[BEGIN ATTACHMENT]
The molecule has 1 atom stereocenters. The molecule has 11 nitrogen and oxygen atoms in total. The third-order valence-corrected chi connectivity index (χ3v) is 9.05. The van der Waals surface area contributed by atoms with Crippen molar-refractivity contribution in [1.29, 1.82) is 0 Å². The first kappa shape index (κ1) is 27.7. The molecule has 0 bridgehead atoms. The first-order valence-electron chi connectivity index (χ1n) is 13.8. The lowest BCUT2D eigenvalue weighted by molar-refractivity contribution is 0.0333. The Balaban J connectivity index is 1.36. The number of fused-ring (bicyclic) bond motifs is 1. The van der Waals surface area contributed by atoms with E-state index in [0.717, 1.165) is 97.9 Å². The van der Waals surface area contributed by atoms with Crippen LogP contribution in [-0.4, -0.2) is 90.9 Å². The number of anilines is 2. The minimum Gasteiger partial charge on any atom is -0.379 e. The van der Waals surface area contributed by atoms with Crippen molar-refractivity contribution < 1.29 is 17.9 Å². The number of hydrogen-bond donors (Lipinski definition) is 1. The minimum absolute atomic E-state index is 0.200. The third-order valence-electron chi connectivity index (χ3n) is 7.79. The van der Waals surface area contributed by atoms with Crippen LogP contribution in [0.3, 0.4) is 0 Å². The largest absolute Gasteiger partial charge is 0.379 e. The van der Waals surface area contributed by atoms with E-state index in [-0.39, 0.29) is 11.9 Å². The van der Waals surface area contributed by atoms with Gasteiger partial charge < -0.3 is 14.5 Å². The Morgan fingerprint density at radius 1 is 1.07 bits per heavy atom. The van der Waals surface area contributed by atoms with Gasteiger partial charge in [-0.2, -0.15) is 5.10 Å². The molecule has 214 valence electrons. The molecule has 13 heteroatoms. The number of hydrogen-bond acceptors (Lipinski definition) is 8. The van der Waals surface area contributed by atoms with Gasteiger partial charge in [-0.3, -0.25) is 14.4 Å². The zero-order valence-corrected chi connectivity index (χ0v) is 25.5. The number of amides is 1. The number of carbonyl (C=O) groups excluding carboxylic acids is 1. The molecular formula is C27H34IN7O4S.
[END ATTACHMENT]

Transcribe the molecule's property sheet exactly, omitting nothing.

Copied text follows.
The molecule has 1 atom stereocenters. The molecule has 11 nitrogen and oxygen atoms in total. The third-order valence-corrected chi connectivity index (χ3v) is 9.05. The van der Waals surface area contributed by atoms with Crippen molar-refractivity contribution in [1.29, 1.82) is 0 Å². The first kappa shape index (κ1) is 27.7. The molecule has 0 bridgehead atoms. The first-order valence-electron chi connectivity index (χ1n) is 13.8. The lowest BCUT2D eigenvalue weighted by molar-refractivity contribution is 0.0333. The Balaban J connectivity index is 1.36. The number of fused-ring (bicyclic) bond motifs is 1. The van der Waals surface area contributed by atoms with E-state index in [0.717, 1.165) is 97.9 Å². The van der Waals surface area contributed by atoms with Crippen LogP contribution in [-0.4, -0.2) is 90.9 Å². The number of anilines is 2. The minimum Gasteiger partial charge on any atom is -0.379 e. The van der Waals surface area contributed by atoms with Crippen molar-refractivity contribution < 1.29 is 17.9 Å². The number of hydrogen-bond donors (Lipinski definition) is 1. The minimum absolute atomic E-state index is 0.200. The third-order valence-electron chi connectivity index (χ3n) is 7.79. The van der Waals surface area contributed by atoms with Crippen LogP contribution in [0.3, 0.4) is 0 Å². The largest absolute Gasteiger partial charge is 0.379 e. The van der Waals surface area contributed by atoms with E-state index in [-0.39, 0.29) is 11.9 Å². The van der Waals surface area contributed by atoms with Gasteiger partial charge < -0.3 is 14.5 Å². The Morgan fingerprint density at radius 1 is 1.07 bits per heavy atom. The van der Waals surface area contributed by atoms with Gasteiger partial charge in [-0.2, -0.15) is 5.10 Å². The molecule has 214 valence electrons. The molecule has 13 heteroatoms. The number of hydrogen-bond acceptors (Lipinski definition) is 8. The van der Waals surface area contributed by atoms with Gasteiger partial charge in [-0.3, -0.25) is 14.4 Å². The zero-order valence-corrected chi connectivity index (χ0v) is 25.5. The number of amides is 1. The number of carbonyl (C=O) groups excluding carboxylic acids is 1. The molecular formula is C27H34IN7O4S.